Working paper Open Access

Selection-coordination theory

Tilsen, Sam

Speech utterances are comprised of hierarchically organized units, such as features/gestures, segments, moras, and syllables. Why these units are organized hierarchically is not well understood; phonological theories vary widely in their treatment of them, and models of speech production ascribe them diverse roles. This paper presents a selection-coordination theory of phonological structure, which attempts to unify our understanding of phonological units and explain why they are organized hierarchically. The theory holds that hierarchical organization emerges from a recurring trend in speech development whereby children acquire coordinative regimes of control over motor plans that were previously competitively selected, with transitions from competitive to coordinative control being made possible by the internalization of sensorimotor feedback. In this framework, segments, moras, and syllables are understood as differently-sized instantiations of the same type of motor planning that have differing roles in the course of development; diverse phonological patterns are given a cognitively grounded account that derives from distinguishing competitive and coordinative regimes of articulatory control. Evidence for the theory is drawn from research in motor control, phonological development, and phonological and phonetic patterns in adult speech.

To begin with an analogy, consider how notes on a piano can be played: piano keys can be pressed one after another, such that the notes are produced in a sequence. Alternatively, several keys can be pressed together as a chord, potentially with leading or trailing grace notes. The sequence of notes corresponds to a mode of competitive control in which actions are planned in parallel but produced sequentially; the chord corresponds to a mode of coordinative control, where actions are selected together and produced with precisely controlled relative timing. These two control regimes are fundamental to motor control generally, and distinguishing between them provides insights into the structure of speech utterances and phonological patterns. The selectioncoordination theory presented here holds that there are two distinct cognitive mechanisms involved in control of speech articulation—selection and coordination—and that the interaction between these mechanisms results in two prototypical regimes of control: competitive selection and co-selection/coordination.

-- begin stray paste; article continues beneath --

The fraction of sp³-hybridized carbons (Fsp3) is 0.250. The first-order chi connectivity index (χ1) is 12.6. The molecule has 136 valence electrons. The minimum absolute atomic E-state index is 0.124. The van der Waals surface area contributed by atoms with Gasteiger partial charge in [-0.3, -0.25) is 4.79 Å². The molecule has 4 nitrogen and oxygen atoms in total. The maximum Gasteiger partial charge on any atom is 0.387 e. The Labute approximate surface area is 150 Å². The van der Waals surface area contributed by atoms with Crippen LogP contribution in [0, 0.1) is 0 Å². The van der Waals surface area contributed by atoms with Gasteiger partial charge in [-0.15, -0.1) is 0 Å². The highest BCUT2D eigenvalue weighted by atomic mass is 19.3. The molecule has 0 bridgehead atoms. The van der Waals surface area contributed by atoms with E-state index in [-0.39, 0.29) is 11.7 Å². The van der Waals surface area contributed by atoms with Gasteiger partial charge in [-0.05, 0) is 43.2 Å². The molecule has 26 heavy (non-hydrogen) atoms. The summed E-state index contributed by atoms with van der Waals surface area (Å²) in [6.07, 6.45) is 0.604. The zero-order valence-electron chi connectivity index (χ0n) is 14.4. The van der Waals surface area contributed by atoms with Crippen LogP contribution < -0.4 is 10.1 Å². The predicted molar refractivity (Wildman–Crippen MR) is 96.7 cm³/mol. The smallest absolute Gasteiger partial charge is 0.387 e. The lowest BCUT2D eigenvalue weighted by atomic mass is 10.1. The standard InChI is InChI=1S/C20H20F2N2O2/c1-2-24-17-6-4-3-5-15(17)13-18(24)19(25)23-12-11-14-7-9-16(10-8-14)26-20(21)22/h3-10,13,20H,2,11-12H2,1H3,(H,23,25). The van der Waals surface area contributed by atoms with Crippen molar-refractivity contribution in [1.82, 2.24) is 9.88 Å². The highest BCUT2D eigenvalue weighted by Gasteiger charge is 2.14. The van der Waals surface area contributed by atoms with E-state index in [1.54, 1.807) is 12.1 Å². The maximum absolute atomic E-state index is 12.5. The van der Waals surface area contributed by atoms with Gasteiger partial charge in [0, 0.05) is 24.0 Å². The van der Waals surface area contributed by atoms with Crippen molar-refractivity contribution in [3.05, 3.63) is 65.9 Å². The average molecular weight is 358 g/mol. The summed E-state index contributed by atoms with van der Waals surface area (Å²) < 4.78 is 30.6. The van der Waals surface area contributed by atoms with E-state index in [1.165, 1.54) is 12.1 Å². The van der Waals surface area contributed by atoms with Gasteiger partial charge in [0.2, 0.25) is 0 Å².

Young children are not equally competent in utilizing competitive and coordinative control. Pursuing the piano analogy, children initially learning to play tend to press keys one at a time, relying on competitive control. Subsequently they develop coordinative control: they learn to play sets of notes and patterns in which relative timing is more exactly governed. Competitive control developmentally precedes coordinative control. In the domain of speech, the consequences of this are of profound importance to our understanding of phonological structure: over the course of development children acquire coordinative control over speech gestures that were previously competitively controlled, thereby learning more complex and highly coordinated control structures. The hierarchical structure we observe emerges from this developmental progression. An important consequence of the theory is that phonological units, such as features/gestures, segments, moras, and syllables, are ultimately not so different from each other: all of these are sets of gestures, and what distinguishes them is when in the course of development coordinative control over those gestures is acquired.

In this paper we elaborate the selection-coordination theory, drawing evidence from research in motor control, phonological development, and phonological and phonetic patterns in adult speech. Section 1 presents the distinction between selection and coordination of movement plans and examines how these concepts have been incorporated into models of speech planning and production. Section 2 reviews literature on speech development and identifies a recurring pattern in which coordinative control is acquired over articulatory gestures that were previously competitively selected. Sections 3 and 4 examine phonetic and phonological variation associated with segments and moras from a motoric and developmental perspective. Section 5 further expands upon the relation between development changes in control, hierarchical structure, and phonological patterns.

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